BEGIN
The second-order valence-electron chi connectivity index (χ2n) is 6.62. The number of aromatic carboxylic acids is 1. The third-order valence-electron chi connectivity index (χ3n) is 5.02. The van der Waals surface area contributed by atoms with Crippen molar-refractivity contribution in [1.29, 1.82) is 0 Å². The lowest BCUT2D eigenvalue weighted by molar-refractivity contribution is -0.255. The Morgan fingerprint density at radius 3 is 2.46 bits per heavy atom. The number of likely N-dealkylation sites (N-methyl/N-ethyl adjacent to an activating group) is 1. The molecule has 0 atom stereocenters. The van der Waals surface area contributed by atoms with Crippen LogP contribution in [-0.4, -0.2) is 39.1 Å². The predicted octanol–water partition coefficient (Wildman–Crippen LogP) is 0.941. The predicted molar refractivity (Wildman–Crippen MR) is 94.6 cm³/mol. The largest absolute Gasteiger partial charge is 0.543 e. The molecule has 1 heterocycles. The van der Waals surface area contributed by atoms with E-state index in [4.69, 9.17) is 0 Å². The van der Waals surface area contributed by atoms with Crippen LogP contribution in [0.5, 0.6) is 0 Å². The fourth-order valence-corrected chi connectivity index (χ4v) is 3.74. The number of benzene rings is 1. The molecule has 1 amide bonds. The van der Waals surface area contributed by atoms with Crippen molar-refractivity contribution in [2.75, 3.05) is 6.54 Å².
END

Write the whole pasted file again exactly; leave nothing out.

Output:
The second-order valence-electron chi connectivity index (χ2n) is 6.62. The number of aromatic carboxylic acids is 1. The third-order valence-electron chi connectivity index (χ3n) is 5.02. The van der Waals surface area contributed by atoms with Crippen molar-refractivity contribution in [1.29, 1.82) is 0 Å². The lowest BCUT2D eigenvalue weighted by molar-refractivity contribution is -0.255. The Morgan fingerprint density at radius 3 is 2.46 bits per heavy atom. The number of likely N-dealkylation sites (N-methyl/N-ethyl adjacent to an activating group) is 1. The molecule has 0 atom stereocenters. The van der Waals surface area contributed by atoms with Crippen LogP contribution in [-0.4, -0.2) is 39.1 Å². The predicted octanol–water partition coefficient (Wildman–Crippen LogP) is 0.941. The predicted molar refractivity (Wildman–Crippen MR) is 94.6 cm³/mol. The largest absolute Gasteiger partial charge is 0.543 e. The molecule has 1 heterocycles. The van der Waals surface area contributed by atoms with E-state index in [4.69, 9.17) is 0 Å². The van der Waals surface area contributed by atoms with Crippen LogP contribution in [0.5, 0.6) is 0 Å². The fourth-order valence-corrected chi connectivity index (χ4v) is 3.74. The number of benzene rings is 1. The molecule has 1 amide bonds. The van der Waals surface area contributed by atoms with Crippen molar-refractivity contribution in [2.75, 3.05) is 6.54 Å².